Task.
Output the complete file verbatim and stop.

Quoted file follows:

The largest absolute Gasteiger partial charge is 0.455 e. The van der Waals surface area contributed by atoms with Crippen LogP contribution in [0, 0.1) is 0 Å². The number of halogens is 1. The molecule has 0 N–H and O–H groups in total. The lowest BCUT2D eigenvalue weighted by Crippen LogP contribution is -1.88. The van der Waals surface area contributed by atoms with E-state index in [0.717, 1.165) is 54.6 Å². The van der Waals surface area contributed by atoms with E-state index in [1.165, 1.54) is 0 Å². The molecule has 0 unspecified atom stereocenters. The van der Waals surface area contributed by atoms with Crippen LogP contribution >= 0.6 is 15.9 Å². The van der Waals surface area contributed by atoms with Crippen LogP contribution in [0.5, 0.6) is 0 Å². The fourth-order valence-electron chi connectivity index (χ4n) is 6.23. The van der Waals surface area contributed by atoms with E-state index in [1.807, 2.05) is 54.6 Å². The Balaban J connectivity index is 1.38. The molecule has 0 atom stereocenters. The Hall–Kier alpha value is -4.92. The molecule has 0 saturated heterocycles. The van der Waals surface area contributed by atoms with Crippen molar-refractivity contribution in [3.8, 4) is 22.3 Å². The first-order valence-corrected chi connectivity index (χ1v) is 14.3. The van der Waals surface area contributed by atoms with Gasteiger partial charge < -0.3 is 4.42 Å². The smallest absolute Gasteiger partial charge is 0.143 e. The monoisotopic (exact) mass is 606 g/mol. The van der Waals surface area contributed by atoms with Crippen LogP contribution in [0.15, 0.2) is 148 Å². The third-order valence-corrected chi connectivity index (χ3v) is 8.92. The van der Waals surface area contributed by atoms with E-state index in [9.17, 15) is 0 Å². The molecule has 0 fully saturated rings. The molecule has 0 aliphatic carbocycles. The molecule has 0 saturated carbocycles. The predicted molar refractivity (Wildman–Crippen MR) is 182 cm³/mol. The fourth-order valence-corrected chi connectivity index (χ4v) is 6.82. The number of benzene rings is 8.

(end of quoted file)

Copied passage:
The largest absolute Gasteiger partial charge is 0.455 e. The van der Waals surface area contributed by atoms with Crippen LogP contribution in [0, 0.1) is 0 Å². The number of halogens is 1. The molecule has 0 N–H and O–H groups in total. The lowest BCUT2D eigenvalue weighted by Crippen LogP contribution is -1.88. The van der Waals surface area contributed by atoms with E-state index in [0.717, 1.165) is 54.6 Å². The van der Waals surface area contributed by atoms with E-state index in [1.165, 1.54) is 0 Å². The molecule has 0 unspecified atom stereocenters. The van der Waals surface area contributed by atoms with Crippen LogP contribution >= 0.6 is 15.9 Å². The van der Waals surface area contributed by atoms with Crippen LogP contribution in [0.5, 0.6) is 0 Å². The fourth-order valence-electron chi connectivity index (χ4n) is 6.23. The van der Waals surface area contributed by atoms with E-state index in [1.807, 2.05) is 54.6 Å². The Balaban J connectivity index is 1.38. The molecule has 0 atom stereocenters. The Hall–Kier alpha value is -4.92. The molecule has 0 saturated heterocycles. The van der Waals surface area contributed by atoms with Crippen molar-refractivity contribution in [3.8, 4) is 22.3 Å². The first-order valence-corrected chi connectivity index (χ1v) is 14.3. The van der Waals surface area contributed by atoms with Gasteiger partial charge < -0.3 is 4.42 Å². The smallest absolute Gasteiger partial charge is 0.143 e. The monoisotopic (exact) mass is 606 g/mol. The van der Waals surface area contributed by atoms with Crippen LogP contribution in [0.15, 0.2) is 148 Å². The third-order valence-corrected chi connectivity index (χ3v) is 8.92. The van der Waals surface area contributed by atoms with E-state index in [9.17, 15) is 0 Å². The molecule has 0 fully saturated rings. The molecule has 0 aliphatic carbocycles. The molecule has 0 saturated carbocycles. The predicted molar refractivity (Wildman–Crippen MR) is 182 cm³/mol. The fourth-order valence-corrected chi connectivity index (χ4v) is 6.82. The number of benzene rings is 8.